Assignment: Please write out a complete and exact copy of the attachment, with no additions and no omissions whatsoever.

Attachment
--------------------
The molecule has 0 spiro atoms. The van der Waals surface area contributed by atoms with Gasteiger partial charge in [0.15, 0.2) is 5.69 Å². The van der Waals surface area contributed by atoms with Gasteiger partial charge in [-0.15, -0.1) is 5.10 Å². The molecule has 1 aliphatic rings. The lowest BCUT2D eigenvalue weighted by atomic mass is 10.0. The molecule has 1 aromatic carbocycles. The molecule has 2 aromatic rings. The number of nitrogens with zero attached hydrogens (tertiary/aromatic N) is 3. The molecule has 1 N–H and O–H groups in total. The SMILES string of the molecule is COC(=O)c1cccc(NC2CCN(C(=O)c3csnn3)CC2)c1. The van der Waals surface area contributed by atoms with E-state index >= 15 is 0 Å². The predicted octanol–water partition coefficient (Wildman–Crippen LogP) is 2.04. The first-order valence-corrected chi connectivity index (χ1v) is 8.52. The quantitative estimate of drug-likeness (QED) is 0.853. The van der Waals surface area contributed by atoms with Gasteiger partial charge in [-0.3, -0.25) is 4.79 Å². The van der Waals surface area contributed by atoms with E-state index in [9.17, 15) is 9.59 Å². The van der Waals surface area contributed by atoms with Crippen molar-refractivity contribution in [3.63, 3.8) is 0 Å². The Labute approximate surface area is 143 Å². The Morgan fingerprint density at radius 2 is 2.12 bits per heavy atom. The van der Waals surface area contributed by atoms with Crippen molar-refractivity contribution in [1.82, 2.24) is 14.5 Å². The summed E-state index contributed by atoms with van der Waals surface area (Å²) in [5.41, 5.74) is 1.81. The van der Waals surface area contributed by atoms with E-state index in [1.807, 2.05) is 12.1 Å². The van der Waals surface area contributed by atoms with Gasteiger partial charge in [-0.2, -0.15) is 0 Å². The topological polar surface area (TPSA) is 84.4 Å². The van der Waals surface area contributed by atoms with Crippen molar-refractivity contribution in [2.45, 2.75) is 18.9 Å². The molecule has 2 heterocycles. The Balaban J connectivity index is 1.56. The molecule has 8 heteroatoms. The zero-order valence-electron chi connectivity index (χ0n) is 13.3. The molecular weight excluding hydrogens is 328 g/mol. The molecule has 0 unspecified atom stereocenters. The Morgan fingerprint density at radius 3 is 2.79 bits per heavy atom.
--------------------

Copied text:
The molecule has 0 spiro atoms. The van der Waals surface area contributed by atoms with Gasteiger partial charge in [0.15, 0.2) is 5.69 Å². The van der Waals surface area contributed by atoms with Gasteiger partial charge in [-0.15, -0.1) is 5.10 Å². The molecule has 1 aliphatic rings. The lowest BCUT2D eigenvalue weighted by atomic mass is 10.0. The molecule has 1 aromatic carbocycles. The molecule has 2 aromatic rings. The number of nitrogens with zero attached hydrogens (tertiary/aromatic N) is 3. The molecule has 1 N–H and O–H groups in total. The SMILES string of the molecule is COC(=O)c1cccc(NC2CCN(C(=O)c3csnn3)CC2)c1. The van der Waals surface area contributed by atoms with E-state index >= 15 is 0 Å². The predicted octanol–water partition coefficient (Wildman–Crippen LogP) is 2.04. The first-order valence-corrected chi connectivity index (χ1v) is 8.52. The quantitative estimate of drug-likeness (QED) is 0.853. The van der Waals surface area contributed by atoms with Gasteiger partial charge in [-0.3, -0.25) is 4.79 Å². The van der Waals surface area contributed by atoms with E-state index in [9.17, 15) is 9.59 Å². The van der Waals surface area contributed by atoms with Crippen molar-refractivity contribution in [3.63, 3.8) is 0 Å². The Labute approximate surface area is 143 Å². The Morgan fingerprint density at radius 2 is 2.12 bits per heavy atom. The van der Waals surface area contributed by atoms with Crippen molar-refractivity contribution in [1.82, 2.24) is 14.5 Å². The summed E-state index contributed by atoms with van der Waals surface area (Å²) in [5.41, 5.74) is 1.81. The van der Waals surface area contributed by atoms with E-state index in [1.807, 2.05) is 12.1 Å². The van der Waals surface area contributed by atoms with Gasteiger partial charge in [-0.2, -0.15) is 0 Å². The topological polar surface area (TPSA) is 84.4 Å². The van der Waals surface area contributed by atoms with Crippen molar-refractivity contribution in [2.45, 2.75) is 18.9 Å². The molecule has 2 heterocycles. The Balaban J connectivity index is 1.56. The molecule has 8 heteroatoms. The zero-order valence-electron chi connectivity index (χ0n) is 13.3. The molecular weight excluding hydrogens is 328 g/mol. The molecule has 0 unspecified atom stereocenters. The Morgan fingerprint density at radius 3 is 2.79 bits per heavy atom.